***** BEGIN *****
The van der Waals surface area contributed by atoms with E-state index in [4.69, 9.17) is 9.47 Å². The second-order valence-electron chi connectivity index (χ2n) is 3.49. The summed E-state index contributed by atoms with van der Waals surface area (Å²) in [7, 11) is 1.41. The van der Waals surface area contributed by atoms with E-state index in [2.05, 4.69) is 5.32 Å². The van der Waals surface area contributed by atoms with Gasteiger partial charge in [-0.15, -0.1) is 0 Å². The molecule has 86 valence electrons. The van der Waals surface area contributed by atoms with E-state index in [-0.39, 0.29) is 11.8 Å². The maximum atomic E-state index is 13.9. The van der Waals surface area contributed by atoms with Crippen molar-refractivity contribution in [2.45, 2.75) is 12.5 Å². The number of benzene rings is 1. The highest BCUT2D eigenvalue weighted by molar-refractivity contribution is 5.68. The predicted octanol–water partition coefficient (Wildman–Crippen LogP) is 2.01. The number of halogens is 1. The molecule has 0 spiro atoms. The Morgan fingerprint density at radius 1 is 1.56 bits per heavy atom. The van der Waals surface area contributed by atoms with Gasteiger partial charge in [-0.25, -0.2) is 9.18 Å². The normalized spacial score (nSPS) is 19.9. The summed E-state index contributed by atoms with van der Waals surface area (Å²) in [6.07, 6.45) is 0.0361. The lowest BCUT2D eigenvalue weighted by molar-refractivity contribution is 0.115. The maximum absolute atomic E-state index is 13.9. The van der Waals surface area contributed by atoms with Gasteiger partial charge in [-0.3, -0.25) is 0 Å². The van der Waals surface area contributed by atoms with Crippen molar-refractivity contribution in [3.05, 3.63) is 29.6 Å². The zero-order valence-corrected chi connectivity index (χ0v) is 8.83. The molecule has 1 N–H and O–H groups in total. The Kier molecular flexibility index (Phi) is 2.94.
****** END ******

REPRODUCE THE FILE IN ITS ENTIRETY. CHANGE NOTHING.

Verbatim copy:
The van der Waals surface area contributed by atoms with E-state index in [4.69, 9.17) is 9.47 Å². The second-order valence-electron chi connectivity index (χ2n) is 3.49. The summed E-state index contributed by atoms with van der Waals surface area (Å²) in [7, 11) is 1.41. The van der Waals surface area contributed by atoms with E-state index in [2.05, 4.69) is 5.32 Å². The van der Waals surface area contributed by atoms with Gasteiger partial charge in [-0.15, -0.1) is 0 Å². The molecule has 86 valence electrons. The van der Waals surface area contributed by atoms with E-state index in [-0.39, 0.29) is 11.8 Å². The maximum atomic E-state index is 13.9. The van der Waals surface area contributed by atoms with Crippen molar-refractivity contribution in [2.45, 2.75) is 12.5 Å². The number of benzene rings is 1. The highest BCUT2D eigenvalue weighted by molar-refractivity contribution is 5.68. The predicted octanol–water partition coefficient (Wildman–Crippen LogP) is 2.01. The number of halogens is 1. The molecule has 0 spiro atoms. The Morgan fingerprint density at radius 1 is 1.56 bits per heavy atom. The van der Waals surface area contributed by atoms with Gasteiger partial charge in [-0.25, -0.2) is 9.18 Å². The normalized spacial score (nSPS) is 19.9. The summed E-state index contributed by atoms with van der Waals surface area (Å²) in [6.07, 6.45) is 0.0361. The lowest BCUT2D eigenvalue weighted by molar-refractivity contribution is 0.115. The maximum absolute atomic E-state index is 13.9. The van der Waals surface area contributed by atoms with Gasteiger partial charge in [-0.3, -0.25) is 0 Å². The van der Waals surface area contributed by atoms with Crippen molar-refractivity contribution in [3.05, 3.63) is 29.6 Å². The zero-order valence-corrected chi connectivity index (χ0v) is 8.83. The molecule has 1 N–H and O–H groups in total. The Kier molecular flexibility index (Phi) is 2.94.